8. K-Maps Cont……… • Minterms are arranged in the Gray-code sequence (Why?) • Any 2 (horizontally or vertically) adjacent squares differ by exactly 1 variable, which is complemented in one square and uncomplemented in the other. • Any 2 minterms in adjacent squares that are ORed together will cause a removal of the different variable, e.g., m5 +m7 = xy’z + xyz = xz(y’ + y) = xz, because y + y’ = 1.

9. K-Maps Cont……… • One square) a minterm of 4 literals. • Two adjacent squares) a term of 3 literals. • Four adjacent squares)a term of 2 literals. • Eight adjacent squares) a term of 1 literal. • Sixteen adjacent squares)the constant ‘1’.

10. K-Maps Cont……… EX: Show the region in the K-map that is represented by X’Z’ Flat and on a Torus to Show Adjacencies

11. K-Maps Cont……… Ex: Simplify the Boolean function F(W,X, Y, Z) = F =Y’ + W’Z’ + XZ’

12. K-Maps Cont……… • Simplify the Boolean function F = A’B’C’ + B’CD’ + AB’C’ + A’BCD’. F = B’D’ + B’C’ + A’CD’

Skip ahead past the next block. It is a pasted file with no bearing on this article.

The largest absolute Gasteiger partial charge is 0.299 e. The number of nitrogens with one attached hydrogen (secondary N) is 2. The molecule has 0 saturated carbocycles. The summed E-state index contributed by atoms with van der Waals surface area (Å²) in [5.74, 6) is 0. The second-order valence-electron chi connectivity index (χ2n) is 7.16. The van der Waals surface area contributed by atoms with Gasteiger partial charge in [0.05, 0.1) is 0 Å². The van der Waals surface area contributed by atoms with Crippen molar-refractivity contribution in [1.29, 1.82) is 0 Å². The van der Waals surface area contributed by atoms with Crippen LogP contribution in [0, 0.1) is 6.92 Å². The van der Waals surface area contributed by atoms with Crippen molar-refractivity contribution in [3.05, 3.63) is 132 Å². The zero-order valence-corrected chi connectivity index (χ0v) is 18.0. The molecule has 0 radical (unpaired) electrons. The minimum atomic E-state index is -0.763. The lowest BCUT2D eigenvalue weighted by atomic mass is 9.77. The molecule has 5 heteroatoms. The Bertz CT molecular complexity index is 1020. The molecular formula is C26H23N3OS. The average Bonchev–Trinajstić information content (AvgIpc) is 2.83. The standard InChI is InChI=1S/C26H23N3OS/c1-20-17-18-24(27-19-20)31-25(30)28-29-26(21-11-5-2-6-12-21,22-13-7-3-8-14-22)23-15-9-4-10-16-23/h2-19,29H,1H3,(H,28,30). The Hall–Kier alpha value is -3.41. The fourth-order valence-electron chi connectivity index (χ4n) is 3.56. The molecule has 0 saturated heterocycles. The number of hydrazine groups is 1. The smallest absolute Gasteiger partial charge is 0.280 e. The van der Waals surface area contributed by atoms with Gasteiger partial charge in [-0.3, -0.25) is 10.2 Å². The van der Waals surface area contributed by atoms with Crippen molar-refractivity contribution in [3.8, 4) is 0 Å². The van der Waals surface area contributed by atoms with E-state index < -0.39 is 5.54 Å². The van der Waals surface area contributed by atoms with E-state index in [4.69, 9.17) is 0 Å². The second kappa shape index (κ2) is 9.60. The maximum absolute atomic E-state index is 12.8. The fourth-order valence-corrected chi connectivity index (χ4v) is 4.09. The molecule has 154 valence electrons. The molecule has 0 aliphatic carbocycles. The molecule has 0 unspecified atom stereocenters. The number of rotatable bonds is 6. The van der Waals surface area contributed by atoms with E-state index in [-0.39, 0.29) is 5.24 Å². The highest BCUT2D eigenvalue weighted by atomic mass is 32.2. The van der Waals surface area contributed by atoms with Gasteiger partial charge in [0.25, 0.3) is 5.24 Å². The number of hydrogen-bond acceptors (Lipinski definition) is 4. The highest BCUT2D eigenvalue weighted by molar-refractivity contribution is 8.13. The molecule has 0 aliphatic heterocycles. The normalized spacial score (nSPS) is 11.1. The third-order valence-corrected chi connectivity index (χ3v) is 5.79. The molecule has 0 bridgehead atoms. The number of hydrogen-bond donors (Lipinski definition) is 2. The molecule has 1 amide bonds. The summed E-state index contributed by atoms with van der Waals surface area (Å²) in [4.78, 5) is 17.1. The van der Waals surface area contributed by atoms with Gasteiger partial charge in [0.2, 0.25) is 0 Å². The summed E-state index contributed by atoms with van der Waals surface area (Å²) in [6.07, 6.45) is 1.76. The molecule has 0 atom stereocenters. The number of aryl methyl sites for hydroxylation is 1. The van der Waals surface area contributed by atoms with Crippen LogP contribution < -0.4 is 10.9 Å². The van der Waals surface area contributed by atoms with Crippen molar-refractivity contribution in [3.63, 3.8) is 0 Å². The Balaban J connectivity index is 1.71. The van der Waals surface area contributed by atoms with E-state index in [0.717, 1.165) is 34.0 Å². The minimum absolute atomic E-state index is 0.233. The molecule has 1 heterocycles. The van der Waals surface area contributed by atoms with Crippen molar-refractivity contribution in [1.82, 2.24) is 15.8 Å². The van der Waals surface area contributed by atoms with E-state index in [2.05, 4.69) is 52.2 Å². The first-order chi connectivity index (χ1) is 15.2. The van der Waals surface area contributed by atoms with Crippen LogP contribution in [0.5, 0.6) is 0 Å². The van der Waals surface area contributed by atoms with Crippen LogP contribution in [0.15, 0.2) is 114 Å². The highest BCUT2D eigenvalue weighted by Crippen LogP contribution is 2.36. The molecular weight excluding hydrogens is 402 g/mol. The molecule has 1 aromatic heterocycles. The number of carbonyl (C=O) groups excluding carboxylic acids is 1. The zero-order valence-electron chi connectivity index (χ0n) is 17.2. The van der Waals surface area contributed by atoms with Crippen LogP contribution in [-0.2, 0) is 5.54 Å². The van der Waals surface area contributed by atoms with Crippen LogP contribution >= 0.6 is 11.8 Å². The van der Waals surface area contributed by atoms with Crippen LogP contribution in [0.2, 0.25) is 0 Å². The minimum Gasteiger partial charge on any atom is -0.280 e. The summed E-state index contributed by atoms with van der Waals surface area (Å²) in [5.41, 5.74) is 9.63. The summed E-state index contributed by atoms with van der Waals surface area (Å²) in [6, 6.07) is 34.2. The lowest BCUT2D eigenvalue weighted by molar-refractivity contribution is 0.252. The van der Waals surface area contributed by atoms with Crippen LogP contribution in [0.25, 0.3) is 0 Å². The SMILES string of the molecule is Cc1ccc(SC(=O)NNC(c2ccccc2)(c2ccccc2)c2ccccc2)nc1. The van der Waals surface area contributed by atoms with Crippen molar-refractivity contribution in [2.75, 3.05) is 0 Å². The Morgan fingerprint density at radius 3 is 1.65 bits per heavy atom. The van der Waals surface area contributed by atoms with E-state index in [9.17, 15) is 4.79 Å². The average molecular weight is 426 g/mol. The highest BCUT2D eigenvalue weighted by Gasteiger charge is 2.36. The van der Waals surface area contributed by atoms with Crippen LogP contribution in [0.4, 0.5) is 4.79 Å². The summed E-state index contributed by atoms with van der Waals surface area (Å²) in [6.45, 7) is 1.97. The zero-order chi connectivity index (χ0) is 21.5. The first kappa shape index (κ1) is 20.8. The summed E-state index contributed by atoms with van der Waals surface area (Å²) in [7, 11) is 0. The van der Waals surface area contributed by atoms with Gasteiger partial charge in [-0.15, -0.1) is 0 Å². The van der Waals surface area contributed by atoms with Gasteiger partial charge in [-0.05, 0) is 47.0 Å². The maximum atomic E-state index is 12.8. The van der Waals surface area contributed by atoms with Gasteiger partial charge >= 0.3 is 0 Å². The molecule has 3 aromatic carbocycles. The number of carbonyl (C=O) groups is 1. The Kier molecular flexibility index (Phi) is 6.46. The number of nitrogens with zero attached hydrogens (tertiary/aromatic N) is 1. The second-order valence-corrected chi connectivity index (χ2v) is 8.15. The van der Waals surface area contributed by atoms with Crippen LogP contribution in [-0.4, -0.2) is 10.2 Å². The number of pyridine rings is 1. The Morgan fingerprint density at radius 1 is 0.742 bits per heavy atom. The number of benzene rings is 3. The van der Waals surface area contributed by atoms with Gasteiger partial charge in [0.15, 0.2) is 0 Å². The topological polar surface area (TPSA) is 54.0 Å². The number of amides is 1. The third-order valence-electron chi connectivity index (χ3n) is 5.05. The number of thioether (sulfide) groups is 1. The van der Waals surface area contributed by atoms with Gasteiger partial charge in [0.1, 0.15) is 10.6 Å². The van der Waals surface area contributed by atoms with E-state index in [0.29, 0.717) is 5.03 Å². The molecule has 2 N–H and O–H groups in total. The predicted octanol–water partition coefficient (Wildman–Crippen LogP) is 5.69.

13. K-Maps Cont……… Five-Variable Maps • Imagine that the 2 maps are superimposed on one another. • It is possible to construct a 6-variable map with four 4-variable maps by following a similar procedure. • Maps of 6 or more variables are hard to read, and thus are impractical. • Variable-entered maps (VEMs); (2) CAD programs. • Any 2k adjacent squares, k = 0, 1,……, n, in an n-variable map represent an area that gives a product term of n - k literals.

14. Simplification Using K-Maps • The complement of a function is represented in the map by the squares not marked by 1s (they usually are marked by 0s). The complement of f’ gives f in pos.

15. Simplification Using K-Maps Ex: Simplify the following function in sop & pos: • Mark the map with 1s and 0s according to the function. • Use the 1s to determine the EPIs of f, which immediately give the sop form: • Use the 0s to determine the EPIs of f’, and complement it to give the pos form

16. Implicants • Implicants with 2 1s with 4 1s • Prime Implicants • A’D • BD’ • A’B • Essential Prime Implicants • A’D • BD’

17. Simplification of Boolean Functions

18. Multi-Output Minimization Using Maps • Identify all possible PIs that cover each implicated minterms in each output expression, and search for a minimal cover by using shared terms • The Quine-McCluskey method also can be extended for this purpose